New York Newspaper Rips The State’s Gun Control Law
An editorial in the Adirondack Daily Enterprise ripped the New York SAFE Act, suggesting that backers of the gun control measure “didn’t realize the length to which those who want to do harm will go to do so, or maybe the SAFE Act was always more symbolic than pragmatic.”
The newspaper said that the SAFE Act, passed almost four years ago, is officially known as the Secure Ammunition and Firearms Enforcement Act of 2013. Among Empire State gun owners, however, it is viewed with contempt. The editorial discussed a report released by state Attorney General Eric Schneiderman that asserted 70 percent of the guns used in crimes in the state came from other states.
“However,” the editorial observed, “the report’s data shows that the percentage of crime guns from out of state remained remarkably even before and after New York’s SAFE Act was passed in 2013. From 2010 to 2015, it only fluctuated between 73 and 75 percent. The number of recovered crime guns went down, along with the violent crime rate throughout the Northeast, but the out-of-state percentage stayed the same.”
But the newspaper identified the real losers in New York: “Three years after its passage, the gun-related freedoms of people who have done nothing wrong have been restricted while people who have no business owning a gun find ways to get one.”
This result of gun control is not unique to New York. Restrictive gun laws do not appear to have kept firearms out of the wrong hands. Chicago is a prime example, where more than 700 people had been slain by mid-November, and there was no sign of a slowdown for the holiday season.
Out in Washington State, where well-financed anti-gunners pushed through a $10 million-plus “universal background check” initiative two years ago, murders have continued. This includes the September Cascade Mall shooting of five people by a teen who stole the murder weapon from his step-father after being discouraged in an attempt to buy a gun at a local gun shop.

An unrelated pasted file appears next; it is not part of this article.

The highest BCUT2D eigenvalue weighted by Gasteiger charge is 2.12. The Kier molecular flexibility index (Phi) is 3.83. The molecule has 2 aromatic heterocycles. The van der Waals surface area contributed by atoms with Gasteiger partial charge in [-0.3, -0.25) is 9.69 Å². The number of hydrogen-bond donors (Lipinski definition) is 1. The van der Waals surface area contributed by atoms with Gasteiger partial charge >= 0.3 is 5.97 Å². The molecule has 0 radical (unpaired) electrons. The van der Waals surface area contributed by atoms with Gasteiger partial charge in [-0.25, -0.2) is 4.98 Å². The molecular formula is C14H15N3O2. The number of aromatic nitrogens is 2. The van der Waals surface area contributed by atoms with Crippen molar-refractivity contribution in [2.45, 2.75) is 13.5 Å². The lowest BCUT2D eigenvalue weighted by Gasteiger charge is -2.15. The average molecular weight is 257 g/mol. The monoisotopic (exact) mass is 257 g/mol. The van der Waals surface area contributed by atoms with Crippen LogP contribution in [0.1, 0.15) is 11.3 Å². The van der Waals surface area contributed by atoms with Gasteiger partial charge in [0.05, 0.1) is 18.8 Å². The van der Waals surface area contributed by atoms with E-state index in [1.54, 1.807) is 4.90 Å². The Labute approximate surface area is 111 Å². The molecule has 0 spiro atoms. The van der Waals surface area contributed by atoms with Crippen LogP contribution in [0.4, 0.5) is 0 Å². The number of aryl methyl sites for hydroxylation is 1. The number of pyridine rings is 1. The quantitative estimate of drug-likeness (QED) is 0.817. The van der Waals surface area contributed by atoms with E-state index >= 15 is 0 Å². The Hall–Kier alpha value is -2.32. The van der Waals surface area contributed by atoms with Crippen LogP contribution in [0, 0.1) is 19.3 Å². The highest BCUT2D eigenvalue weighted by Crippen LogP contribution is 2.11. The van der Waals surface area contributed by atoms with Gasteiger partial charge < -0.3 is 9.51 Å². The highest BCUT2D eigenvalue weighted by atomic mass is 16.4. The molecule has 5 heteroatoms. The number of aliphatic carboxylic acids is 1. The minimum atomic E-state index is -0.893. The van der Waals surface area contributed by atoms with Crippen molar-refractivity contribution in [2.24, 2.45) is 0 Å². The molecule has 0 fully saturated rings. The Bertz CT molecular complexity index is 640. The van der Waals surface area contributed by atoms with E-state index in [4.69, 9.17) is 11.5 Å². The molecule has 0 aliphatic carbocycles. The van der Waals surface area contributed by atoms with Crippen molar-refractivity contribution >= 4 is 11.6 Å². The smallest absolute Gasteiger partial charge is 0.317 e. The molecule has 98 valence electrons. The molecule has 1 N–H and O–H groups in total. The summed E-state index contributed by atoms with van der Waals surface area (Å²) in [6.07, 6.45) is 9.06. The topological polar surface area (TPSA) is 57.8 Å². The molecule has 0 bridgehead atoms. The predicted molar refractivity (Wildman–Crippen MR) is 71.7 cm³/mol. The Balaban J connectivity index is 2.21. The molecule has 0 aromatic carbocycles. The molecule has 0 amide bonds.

In another case earlier this year in Mukilteo, a community north of Seattle, a teen did legally purchase a semi-auto rifle and use it to kill three other teens and wound a fourth. The suspect in that case passed a background check.
Coincidentally, research published recently in an issue of the JAMA Internal Medicine suggested that gun control laws requiring background checks—even for temporary transfers as required under the Washington State law and the new one passed Nov. 8 in Nevada—might have a bad downside. They interfere with suicide prevention.
That suggestion got the attention of Alan Gottlieb, founder and executive vice president of the Second Amendment Foundation. Earlier this year, he championed legislation aimed at suicide prevention in Washington, where two years ago, he battled passage of Initiative 594, the “universal background check” measure. Those checks so far do not appear to have prevented a single crime, and only one person has so far been charged with violating the law for allegedly supplying a firearm that may have been used in a homicide.
At the time he fought I-594, Gottlieb insisted that “the Devil is in the details,” but those concerns were roundly dismissed by anti-gunners. Now, however, the the medical journal article suggests he had a point.
Meanwhile, back in New York, the newspaper editorial acknowledged, “Mr. Schneiderman is right that a piecemeal, state-by-state approach to gun laws is doomed to fail. Any changes should be federal in nature.
“But we caution our federal representatives about using Mr. Schneiderman’s report to justify further infringements on legal gun owners without being sure new laws will actually keep guns out of the hands of criminals,” the newspaper concluded.